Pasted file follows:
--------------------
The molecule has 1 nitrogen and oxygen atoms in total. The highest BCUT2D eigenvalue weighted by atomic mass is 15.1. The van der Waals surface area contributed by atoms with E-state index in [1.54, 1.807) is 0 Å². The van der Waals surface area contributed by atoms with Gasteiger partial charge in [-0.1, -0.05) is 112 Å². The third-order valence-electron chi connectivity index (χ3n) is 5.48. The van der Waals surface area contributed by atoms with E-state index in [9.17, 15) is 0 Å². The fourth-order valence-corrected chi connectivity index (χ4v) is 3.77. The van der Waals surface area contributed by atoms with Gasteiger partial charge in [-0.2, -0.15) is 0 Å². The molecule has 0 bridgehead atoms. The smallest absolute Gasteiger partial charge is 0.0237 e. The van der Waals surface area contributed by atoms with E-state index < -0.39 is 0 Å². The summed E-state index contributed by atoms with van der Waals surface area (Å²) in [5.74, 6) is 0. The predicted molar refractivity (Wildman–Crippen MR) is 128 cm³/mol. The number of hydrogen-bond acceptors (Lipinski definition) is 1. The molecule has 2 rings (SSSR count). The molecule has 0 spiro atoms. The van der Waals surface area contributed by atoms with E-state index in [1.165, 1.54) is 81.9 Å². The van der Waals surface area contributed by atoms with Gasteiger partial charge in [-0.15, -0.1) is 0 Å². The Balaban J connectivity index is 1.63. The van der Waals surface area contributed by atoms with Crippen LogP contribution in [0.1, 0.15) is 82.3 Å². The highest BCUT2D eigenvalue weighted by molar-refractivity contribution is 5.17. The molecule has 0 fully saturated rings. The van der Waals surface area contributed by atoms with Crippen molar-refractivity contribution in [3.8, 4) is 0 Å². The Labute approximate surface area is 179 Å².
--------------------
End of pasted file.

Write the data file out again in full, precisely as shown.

The molecule has 1 nitrogen and oxygen atoms in total. The highest BCUT2D eigenvalue weighted by atomic mass is 15.1. The van der Waals surface area contributed by atoms with E-state index in [1.54, 1.807) is 0 Å². The van der Waals surface area contributed by atoms with Gasteiger partial charge in [-0.1, -0.05) is 112 Å². The third-order valence-electron chi connectivity index (χ3n) is 5.48. The van der Waals surface area contributed by atoms with E-state index in [9.17, 15) is 0 Å². The fourth-order valence-corrected chi connectivity index (χ4v) is 3.77. The van der Waals surface area contributed by atoms with Gasteiger partial charge in [-0.2, -0.15) is 0 Å². The molecule has 0 bridgehead atoms. The smallest absolute Gasteiger partial charge is 0.0237 e. The van der Waals surface area contributed by atoms with E-state index < -0.39 is 0 Å². The summed E-state index contributed by atoms with van der Waals surface area (Å²) in [5.74, 6) is 0. The predicted molar refractivity (Wildman–Crippen MR) is 128 cm³/mol. The number of hydrogen-bond acceptors (Lipinski definition) is 1. The molecule has 2 rings (SSSR count). The molecule has 0 spiro atoms. The van der Waals surface area contributed by atoms with E-state index in [1.165, 1.54) is 81.9 Å². The van der Waals surface area contributed by atoms with Gasteiger partial charge in [-0.15, -0.1) is 0 Å². The Balaban J connectivity index is 1.63. The van der Waals surface area contributed by atoms with Crippen LogP contribution in [0.1, 0.15) is 82.3 Å². The highest BCUT2D eigenvalue weighted by molar-refractivity contribution is 5.17. The molecule has 0 fully saturated rings. The van der Waals surface area contributed by atoms with Crippen molar-refractivity contribution in [3.8, 4) is 0 Å². The Labute approximate surface area is 179 Å².